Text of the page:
Polyamine pathway contributes to the pathogenesis of Parkinson disease Academic Article uri icon

Overview

MeSH Major

  • Acetyltransferases
  • Brain Stem
  • Parkinson Disease
  • Polyamines
  • alpha-Synuclein

abstract

  • The full complement of molecular pathways contributing to the pathogenesis of Parkinson disease (PD) remains unknown. Here we address this issue by taking a broad approach, beginning by using functional MRI to identify brainstem regions differentially affected and resistant to the disease. Relying on these imaging findings, we then profiled gene expression levels from postmortem brainstem regions, identifying a disease-related decrease in the expression of the catabolic polyamine enzyme spermidine/spermine N1-acetyltransferase 1 (SAT1). Next, a range of studies were completed to support the pathogenicity of this finding. First, to test for a causal link between polyamines and α-synuclein toxicity, we investigated a yeast model expressing α-synuclein. Polyamines were found to enhance the toxicity of α-synuclein, and an unbiased genome-wide screen for modifiers of α-synuclein toxicity identified Tpo4, a member of a family of proteins responsible for polyamine transport. Second, to test for a causal link between SAT1 activity and PD histopathology, we investigated a mouse model expressing α-synuclein. DENSPM (N1, N11-diethylnorspermine), a polyamine analog that increases SAT1 activity, was found to reduce PD histopathology, whereas Berenil (diminazene aceturate), a pharmacological agent that reduces SAT1 activity, worsened the histopathology. Third, to test for a genetic link, we sequenced the SAT1 gene and a rare but unique disease-associated variant was identified. Taken together, the findings from human patients, yeast, and a mouse model implicate the polyamine pathway in PD pathogenesis.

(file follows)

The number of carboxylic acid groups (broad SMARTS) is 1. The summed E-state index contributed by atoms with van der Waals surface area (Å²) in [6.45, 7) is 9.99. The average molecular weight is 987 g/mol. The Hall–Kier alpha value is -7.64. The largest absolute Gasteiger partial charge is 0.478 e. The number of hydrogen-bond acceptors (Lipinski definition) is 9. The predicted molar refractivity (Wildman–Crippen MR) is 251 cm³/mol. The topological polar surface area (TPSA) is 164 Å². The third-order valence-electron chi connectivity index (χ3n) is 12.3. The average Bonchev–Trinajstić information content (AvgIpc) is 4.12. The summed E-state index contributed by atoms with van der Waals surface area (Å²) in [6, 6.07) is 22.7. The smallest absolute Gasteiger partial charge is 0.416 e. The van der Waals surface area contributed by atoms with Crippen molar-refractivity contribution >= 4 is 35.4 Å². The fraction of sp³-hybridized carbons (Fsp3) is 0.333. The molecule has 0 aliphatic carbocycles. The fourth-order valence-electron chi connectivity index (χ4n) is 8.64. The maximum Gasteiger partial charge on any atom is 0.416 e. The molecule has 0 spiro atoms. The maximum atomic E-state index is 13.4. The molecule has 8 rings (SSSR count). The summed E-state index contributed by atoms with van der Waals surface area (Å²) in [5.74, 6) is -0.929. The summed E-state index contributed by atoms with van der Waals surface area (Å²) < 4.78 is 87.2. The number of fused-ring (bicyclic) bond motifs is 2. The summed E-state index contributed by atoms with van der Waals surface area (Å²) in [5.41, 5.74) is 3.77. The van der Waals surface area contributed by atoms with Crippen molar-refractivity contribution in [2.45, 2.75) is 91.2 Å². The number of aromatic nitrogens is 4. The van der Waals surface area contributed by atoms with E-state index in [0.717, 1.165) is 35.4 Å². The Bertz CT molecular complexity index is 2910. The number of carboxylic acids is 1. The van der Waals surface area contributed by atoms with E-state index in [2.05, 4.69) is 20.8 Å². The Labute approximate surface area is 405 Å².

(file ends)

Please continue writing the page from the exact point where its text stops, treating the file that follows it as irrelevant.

publication date

  • September 28, 2010

Research

keywords

  • Academic Article

Identity

Language

  • eng

PubMed Central ID

  • PMC2947879

Digital Object Identifier (DOI)

  • 10.1073/pnas.1011751107

PubMed ID

  • 20837543

Additional Document Info

start page

  • 16970

end page

  • 5

volume

  • 107

number

  • 39